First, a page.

Trapper Creek Wilderness Trail Vicinity Map. Trails include: Big Hollow Trail #158, Deer Cutoff Primitive Trail #209,
Dry Creek Trail #194, Observation Peak Trail #132A, Observation Trail #132, Rim Primitive Trail #202, Soda Peaks Lake Trail #133, Sunshine Primitive Trail #198, Trapper Creek Trail #192.1, and Trapper Creek Trail #192.2.
The 3.2 mile Big Hollow Trail begins on Forest Road 64 at Big Hollow Trailhead and climbs steadily to its terminus on Observation Trail #132 at the Trapper Creek Wilderness boundary. At 0.5 miles from the trailhead, it fords the swift Big Hollow Creek which can be two feet deep at the ford. Just past the ford it connects with Dry Creek Trail #194 which runs south. A second ford across a fork of Big Hollow Creek is located about 2.2 miles From Trailhead.
At a Glance
4/22/2016: Expect snow above 3,000 ft. Trails are not maintained in the winter and early spring. Trailheads are typically not accessible late fall through late spring due to snow. Please call the local Ranger District office for up-to-date information.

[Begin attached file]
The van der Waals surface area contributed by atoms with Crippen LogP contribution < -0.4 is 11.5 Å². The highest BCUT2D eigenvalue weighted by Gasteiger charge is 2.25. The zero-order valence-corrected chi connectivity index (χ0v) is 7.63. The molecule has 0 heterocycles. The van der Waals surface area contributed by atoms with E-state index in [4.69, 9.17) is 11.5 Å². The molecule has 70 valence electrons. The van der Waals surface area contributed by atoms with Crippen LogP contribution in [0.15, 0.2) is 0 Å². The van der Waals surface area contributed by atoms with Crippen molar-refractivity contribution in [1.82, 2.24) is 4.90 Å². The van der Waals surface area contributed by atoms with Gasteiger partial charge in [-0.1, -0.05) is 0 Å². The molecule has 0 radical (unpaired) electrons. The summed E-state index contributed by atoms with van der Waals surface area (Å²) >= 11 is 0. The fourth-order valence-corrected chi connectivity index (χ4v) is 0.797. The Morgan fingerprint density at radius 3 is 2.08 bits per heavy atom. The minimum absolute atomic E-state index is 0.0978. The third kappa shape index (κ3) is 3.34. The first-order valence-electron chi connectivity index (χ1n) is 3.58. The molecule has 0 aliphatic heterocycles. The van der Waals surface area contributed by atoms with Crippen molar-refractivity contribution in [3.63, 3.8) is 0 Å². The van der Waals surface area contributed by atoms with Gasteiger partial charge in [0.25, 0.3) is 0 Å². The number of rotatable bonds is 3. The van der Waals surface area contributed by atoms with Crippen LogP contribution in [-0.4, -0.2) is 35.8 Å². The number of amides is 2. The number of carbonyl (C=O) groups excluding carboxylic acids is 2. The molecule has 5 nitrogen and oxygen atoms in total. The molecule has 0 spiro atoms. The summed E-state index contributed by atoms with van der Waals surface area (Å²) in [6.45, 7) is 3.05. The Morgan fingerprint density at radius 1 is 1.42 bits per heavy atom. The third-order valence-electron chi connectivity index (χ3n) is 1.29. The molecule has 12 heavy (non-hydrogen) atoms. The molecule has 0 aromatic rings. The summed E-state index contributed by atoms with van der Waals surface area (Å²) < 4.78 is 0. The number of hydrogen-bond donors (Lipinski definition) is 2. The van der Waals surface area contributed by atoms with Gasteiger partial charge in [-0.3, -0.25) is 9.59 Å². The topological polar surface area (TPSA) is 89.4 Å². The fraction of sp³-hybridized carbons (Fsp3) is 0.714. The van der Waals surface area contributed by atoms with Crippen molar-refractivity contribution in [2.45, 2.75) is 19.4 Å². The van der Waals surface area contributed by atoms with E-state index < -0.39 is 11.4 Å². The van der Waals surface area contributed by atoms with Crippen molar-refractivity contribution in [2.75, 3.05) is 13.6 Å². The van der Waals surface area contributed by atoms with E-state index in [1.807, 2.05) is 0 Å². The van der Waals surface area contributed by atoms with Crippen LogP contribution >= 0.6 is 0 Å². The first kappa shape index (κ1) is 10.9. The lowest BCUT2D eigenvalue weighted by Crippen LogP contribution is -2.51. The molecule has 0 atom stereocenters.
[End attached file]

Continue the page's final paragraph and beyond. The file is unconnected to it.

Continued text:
Wilderness permit required if entering Trapper Creek Wilderness. Free self-issue Wilderness Permit available at trailhead.
From Carson, Washington, travel north on Wind River Highway to the Forest Boundary where it becomes Forest Road 30. Continue north on Forest Road 30 to the Fish Hatchery. Just past the Fish Hatchery, Forest Road 30 forms a V with Forest Road 3065. At this V stay to the right on Forest Road 30 and continue to Forest Road 64. Turn left on to Forest Road 64 and drive about 2 miles to the trailhead.
Recreation areas with activity Backpacking:
The trail begins on Trail #132 at Berry Camp, a small primitive campsite in the northern portion of the Wilderness, at the intersection with Trail #158. Dropping 400 feet in approximately 1 mile, the Big Hollow Trail #158 meets a fork of Hollow Creek that should be forded with care. Continuing downhill 2 miles, the trail intersects Trail #194. In June, a 2-foot water crossing through Big Hollow Creek provides a challenge for trail visitors, with a swift current, so proceed with caution! After the water crossing, the trail terminates in about 1/2 mile on Forest Road 64.